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Power and powerlessness in a pandemic

‘PAED TO THEATRE ONE!’ barks the voice urgently.

I put down my sandwich mid-mouthful and run to the obstetric operating theatres, pausing in the ante-room to stuff my hair into a theatre scrub cap and grab some gloves. I arrive just in time to get a rushed handover from the midwife. The mother is an inmate at the women’s prison. She has taken some drugs—no one is sure exactly what, but she is known to have an opiate use disorder and is on methadone—and was complaining of abdominal pain this morning. When she was brought into hospital for medical review, the baby’s heart recording looked worrying so she was rushed to theatre for an emergency Caesarean section under general anaesthetic. The baby is delivered and handed to me. She is blue and silent. I hold my breath and rub her with a rough hospital towel. She starts slowly to take some shallow breaths, turns a more reassuring shade of pink, and I exhale. Her mother is unconscious. I wrap up the baby as snugly as I can and wheel her down to the neonatal unit to begin the long treatment course for opiate withdrawal, knowing that she will be put up for adoption as her five older siblings have before her.

‘PAED TO ROOM FIVE!’ comes the shrill call, 20 minutes later.

I sprint down the corridor and burst into the dimly lit delivery room in which soft, soothing music is playing. A doula sits on one side of the be-stirruped mother offering calm reassurance in hushed tones, while the baby’s father holds the mother’s other hand and mops her brow. The baby is pulled out and placed onto her mother’s chest. She is embraced by three pairs of loving arms as her mother whispers over and over into her tiny pink ear, ‘I love you, I love you, I love you…’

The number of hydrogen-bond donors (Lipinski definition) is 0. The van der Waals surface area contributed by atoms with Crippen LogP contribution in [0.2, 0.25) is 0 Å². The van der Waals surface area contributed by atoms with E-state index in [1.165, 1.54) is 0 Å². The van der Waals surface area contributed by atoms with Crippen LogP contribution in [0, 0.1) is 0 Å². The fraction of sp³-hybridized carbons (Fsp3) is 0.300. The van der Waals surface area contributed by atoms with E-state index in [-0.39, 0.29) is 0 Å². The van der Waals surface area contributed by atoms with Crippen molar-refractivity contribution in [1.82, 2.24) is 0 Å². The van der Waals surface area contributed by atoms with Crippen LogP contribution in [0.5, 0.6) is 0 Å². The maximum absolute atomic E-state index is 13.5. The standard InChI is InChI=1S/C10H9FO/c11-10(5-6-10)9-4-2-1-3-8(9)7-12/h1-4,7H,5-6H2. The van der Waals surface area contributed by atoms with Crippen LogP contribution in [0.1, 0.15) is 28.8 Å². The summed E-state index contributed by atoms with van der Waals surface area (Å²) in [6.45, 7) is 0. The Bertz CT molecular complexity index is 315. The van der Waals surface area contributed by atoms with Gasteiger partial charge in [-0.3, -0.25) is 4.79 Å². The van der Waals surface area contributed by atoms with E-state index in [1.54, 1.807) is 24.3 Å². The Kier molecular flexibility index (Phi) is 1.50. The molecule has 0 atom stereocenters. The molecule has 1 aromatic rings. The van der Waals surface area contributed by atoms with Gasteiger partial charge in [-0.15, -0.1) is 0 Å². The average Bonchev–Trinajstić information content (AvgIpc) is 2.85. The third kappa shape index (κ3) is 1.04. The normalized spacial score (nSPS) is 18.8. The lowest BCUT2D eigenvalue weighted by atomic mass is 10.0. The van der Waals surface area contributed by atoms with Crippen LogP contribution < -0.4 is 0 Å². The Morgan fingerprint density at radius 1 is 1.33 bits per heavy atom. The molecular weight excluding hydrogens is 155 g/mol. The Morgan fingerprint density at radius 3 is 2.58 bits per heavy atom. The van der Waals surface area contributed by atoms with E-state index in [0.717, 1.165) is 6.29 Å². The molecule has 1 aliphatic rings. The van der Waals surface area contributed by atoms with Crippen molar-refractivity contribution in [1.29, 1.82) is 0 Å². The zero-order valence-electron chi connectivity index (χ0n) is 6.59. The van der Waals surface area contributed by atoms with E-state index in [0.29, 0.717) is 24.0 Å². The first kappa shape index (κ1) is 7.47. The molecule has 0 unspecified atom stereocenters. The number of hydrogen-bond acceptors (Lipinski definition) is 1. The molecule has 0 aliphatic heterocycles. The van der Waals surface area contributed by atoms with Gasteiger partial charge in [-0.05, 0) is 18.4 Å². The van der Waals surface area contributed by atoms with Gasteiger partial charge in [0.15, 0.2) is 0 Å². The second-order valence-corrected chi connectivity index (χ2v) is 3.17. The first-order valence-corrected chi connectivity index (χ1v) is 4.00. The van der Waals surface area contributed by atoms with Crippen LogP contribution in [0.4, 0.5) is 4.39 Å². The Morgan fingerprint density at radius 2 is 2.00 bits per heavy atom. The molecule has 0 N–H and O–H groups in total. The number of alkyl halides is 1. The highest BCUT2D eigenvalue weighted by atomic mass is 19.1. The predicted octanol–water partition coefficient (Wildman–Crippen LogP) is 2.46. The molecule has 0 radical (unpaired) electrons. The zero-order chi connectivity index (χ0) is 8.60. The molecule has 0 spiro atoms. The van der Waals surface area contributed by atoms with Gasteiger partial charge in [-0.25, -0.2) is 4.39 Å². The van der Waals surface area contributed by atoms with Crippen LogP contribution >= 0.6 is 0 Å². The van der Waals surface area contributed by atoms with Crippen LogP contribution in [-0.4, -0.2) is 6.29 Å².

Two little girls born in the same corridor, in the same hour, who are nevertheless worlds apart. When I consider the stark contrast in their life prospects, I can’t hold back the tears.

Sixteen years on from this training post in Neonatology, I still can’t recount this story without crying. As a fully-fledged Paediatric Intensivist, I have witnessed the entire spectrum of life and death and deal daily with the pain and suffering of children and families. Yet, the feeling of helplessness I experienced on that day—in the first job of my medical career—has never left me.

Before committing to a career in intensive care, I worked as the duty doctor for ‘Child Protection Medicals’ during my paediatric training. My job was to carry out a full medical examination on children brought in by police officers and social workers, to look for and document any physical manifestations of abuse and neglect. The teenage girl whose modest dress covered countless bruises in the familiar angular shape of wire clothes hangers, inflicted by her father. The 2-year-old found in his pushchair (without a coat) by neighbours in the middle of a winter’s night, down the stairwell outside his sex-worker mother’s apartment, lest he make a noise and disturb a client. The 6-year-old girl with adult-sized bite marks up her leg. The gaunt young siblings found alone in an apartment with no food who couldn’t remember when they last ate. What could I do for them as a doctor? Bear witness to their suffering. Attest to their pain. Mostly I just wanted to hug them, to take care of them. And too their parents—who almost certainly had similar experiences of childhood themselves—and tell them that I wish I could have done something to make their lives better, to make it easier to parent, to provide them with stable families, communities, livelihoods.